Definitions for baccharis
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Baccharis, genus Baccharis(noun)
shrubs of western hemisphere often having honey-scented flowers followed by silky thistlelike heads of tiny fruits; often used for erosion control
Baccharis is a genus of perennials and shrubs in the aster family. They are commonly known as baccharises but sometimes referred to as "brooms", because many members have small thin leaves resembling the true brooms. They are not at all related to these however, but belong to an entirely different lineage of eudicots. B. halimifolia is commonly known as "groundsel bush", and in fact Baccharis is in the same family as the true groundsels, Senecio. Baccharis, with over 500 species, is the largest genus in the Compositae. It is found throughout the Americas, distributed mainly in the warmer regions of Brazil, Argentina, Colombia, Chile and Mexico, with B. halimifolia ranging northward along the Atlantic Coast to the southern tip of Nova Scotia in Canada. If present, the leaves of Baccharis are borne along the stems in alternate fashion. Flowers are usually white or pinkish. There are no ray flowers, but many disk flowers and pistillate flowers. Some species of Baccharis are toxic to animals; in particular, consumption of B. coridifolia may lead to necrosis in the gastrointestinal tract of cattle, horses, sheep, and rabbits.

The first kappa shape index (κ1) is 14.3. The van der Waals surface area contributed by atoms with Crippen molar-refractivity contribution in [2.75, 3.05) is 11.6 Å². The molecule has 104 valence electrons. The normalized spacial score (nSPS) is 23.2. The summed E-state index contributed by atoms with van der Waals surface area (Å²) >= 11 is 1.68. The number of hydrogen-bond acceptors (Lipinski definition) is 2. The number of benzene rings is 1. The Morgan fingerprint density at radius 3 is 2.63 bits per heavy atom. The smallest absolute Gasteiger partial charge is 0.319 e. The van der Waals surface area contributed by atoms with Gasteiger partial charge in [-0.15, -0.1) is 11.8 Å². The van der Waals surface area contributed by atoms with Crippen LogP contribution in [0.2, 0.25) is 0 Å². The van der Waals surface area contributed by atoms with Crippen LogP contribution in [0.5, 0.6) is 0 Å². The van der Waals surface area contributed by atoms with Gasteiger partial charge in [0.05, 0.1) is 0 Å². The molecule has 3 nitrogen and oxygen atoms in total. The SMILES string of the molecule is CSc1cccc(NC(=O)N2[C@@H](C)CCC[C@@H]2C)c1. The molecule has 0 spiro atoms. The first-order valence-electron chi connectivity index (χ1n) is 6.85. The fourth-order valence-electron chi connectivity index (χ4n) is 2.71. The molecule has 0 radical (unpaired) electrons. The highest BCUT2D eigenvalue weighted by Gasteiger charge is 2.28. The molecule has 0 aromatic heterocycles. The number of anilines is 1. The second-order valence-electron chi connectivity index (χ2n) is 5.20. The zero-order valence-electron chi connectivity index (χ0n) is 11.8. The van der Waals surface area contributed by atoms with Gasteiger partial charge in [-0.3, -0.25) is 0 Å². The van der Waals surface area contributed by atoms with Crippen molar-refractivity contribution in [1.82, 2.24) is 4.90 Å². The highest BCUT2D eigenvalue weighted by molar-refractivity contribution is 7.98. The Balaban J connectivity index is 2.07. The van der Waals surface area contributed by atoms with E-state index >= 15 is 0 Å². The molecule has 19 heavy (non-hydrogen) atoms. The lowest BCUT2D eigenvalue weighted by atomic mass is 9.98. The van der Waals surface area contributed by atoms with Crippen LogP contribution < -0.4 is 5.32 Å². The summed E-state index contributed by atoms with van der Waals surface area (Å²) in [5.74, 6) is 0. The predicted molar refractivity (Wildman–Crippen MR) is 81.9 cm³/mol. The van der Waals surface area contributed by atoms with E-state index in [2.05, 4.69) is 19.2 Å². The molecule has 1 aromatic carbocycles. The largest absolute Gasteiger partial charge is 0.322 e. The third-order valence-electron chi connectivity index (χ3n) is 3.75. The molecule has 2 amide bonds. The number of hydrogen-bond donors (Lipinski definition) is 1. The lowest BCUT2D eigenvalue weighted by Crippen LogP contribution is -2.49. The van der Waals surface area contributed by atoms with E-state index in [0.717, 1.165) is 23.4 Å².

U.S. National Library of Medicine
A plant genus of the family ASTERACEAE. Other plants called broom include CYTISUS; SPARTIUM; and BROMUS.
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